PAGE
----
Find Out If Your Doctor Takes Drug Company Money – YouTube
Now You Can Find Out If YOUR Doctor Is Being Bribed by Big Pharma By Dr. Mercola February 10, 2016 articles.mercola.com
“..According to ProPublica’s “Dollars for Docs” website, which you can use to find out if your doctor accepts money from the drug industry, 1,630 companies have made payments to more than 681,000 doctors, totaling more than $3.5 billion.2..”
Pharma Not in Business of Health, Healing, Cures, Wellness – YouTube
Does your doctor have ties to big pharma? How you’ll be able to find out By Amanda Cochran CBS News March 4, 2014, 1:05 PM cbsnews.com
“..The practice of pharmaceutical companies working with doctors to develop new medications to treat conditions and help promote those medications has been in place for decades, but Ornstein, who is investigating this practice, said, “The promotion part has gotten a lot of attention in recent years because drug companies have paid hundreds of millions and sometimes billions of dollars to settle lawsuits that have accused them of improper marketing and giving kickbacks to doctors.”..”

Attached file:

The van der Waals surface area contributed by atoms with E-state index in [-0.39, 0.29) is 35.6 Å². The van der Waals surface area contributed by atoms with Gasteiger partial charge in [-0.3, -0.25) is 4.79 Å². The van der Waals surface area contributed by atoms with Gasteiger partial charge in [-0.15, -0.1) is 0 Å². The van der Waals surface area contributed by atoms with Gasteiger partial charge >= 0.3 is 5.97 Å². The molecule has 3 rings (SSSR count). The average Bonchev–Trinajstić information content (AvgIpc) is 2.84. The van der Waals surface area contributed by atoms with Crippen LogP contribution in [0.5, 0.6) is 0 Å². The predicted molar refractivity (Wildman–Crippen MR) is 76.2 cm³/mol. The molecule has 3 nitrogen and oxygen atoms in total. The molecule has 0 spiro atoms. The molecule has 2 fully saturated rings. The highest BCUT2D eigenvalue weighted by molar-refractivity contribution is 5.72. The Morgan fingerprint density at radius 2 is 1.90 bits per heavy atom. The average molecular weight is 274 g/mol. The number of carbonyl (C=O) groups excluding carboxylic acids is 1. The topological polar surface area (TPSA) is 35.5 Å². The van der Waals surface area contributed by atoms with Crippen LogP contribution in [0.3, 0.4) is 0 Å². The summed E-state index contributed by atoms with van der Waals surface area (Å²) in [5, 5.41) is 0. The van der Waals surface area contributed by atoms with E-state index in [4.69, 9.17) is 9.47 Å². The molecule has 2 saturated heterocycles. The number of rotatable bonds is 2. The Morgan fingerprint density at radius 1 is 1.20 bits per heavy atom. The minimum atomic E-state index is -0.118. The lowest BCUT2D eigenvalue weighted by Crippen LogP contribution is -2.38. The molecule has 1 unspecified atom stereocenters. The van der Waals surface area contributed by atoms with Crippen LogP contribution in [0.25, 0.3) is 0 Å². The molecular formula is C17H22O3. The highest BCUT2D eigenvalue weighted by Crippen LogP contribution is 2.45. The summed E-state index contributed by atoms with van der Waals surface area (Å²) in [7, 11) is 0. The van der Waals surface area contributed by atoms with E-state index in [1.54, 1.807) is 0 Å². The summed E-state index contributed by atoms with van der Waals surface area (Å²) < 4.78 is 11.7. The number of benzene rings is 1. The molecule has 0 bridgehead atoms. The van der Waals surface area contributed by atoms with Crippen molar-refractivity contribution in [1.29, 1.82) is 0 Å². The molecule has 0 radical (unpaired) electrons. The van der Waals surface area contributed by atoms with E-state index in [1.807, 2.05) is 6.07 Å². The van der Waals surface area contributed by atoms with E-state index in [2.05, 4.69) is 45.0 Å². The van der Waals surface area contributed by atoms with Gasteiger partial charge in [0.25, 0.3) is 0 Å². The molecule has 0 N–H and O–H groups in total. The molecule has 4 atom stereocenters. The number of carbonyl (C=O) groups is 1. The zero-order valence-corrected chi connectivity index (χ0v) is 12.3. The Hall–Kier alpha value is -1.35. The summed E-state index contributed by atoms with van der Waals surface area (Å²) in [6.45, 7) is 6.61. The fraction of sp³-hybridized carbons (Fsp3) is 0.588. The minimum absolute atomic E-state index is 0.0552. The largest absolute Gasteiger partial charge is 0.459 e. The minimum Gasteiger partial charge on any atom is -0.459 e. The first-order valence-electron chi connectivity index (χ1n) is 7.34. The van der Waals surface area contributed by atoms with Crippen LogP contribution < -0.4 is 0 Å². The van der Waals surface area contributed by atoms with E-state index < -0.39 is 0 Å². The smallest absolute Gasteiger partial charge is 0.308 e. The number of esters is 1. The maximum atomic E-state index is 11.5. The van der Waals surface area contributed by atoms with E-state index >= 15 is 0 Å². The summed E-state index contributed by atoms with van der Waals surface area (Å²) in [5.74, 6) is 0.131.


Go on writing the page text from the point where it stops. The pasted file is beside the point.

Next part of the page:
Fighting skyrocketing prescription drug prices – YouTube
Who’s responsible for the opioid epidemic? Doctors or pharmaceutical companies? 2018 Sep 30 Correspondent Bill Whitaker cbsnews.com
Dr. Barry Schultz is serving 157 years in prison after he prescribed enough opioids for a prosecutor to call him one of Florida’s, “most notorious drug dealers.” In his only interview, Schultz says he’s a scapegoat
Health Insurance Explained – The YouToons Have It … – YouTube
Two more medications recalled for cancer risk – YouTube
-High Blood Pressure Meds
*see Medical: Is your blood pressure too “low” or “high”? goodnewshealthandfitness.wordpress.com
Losartan Recall and Cancer Risk
Published on Jan 30, 2019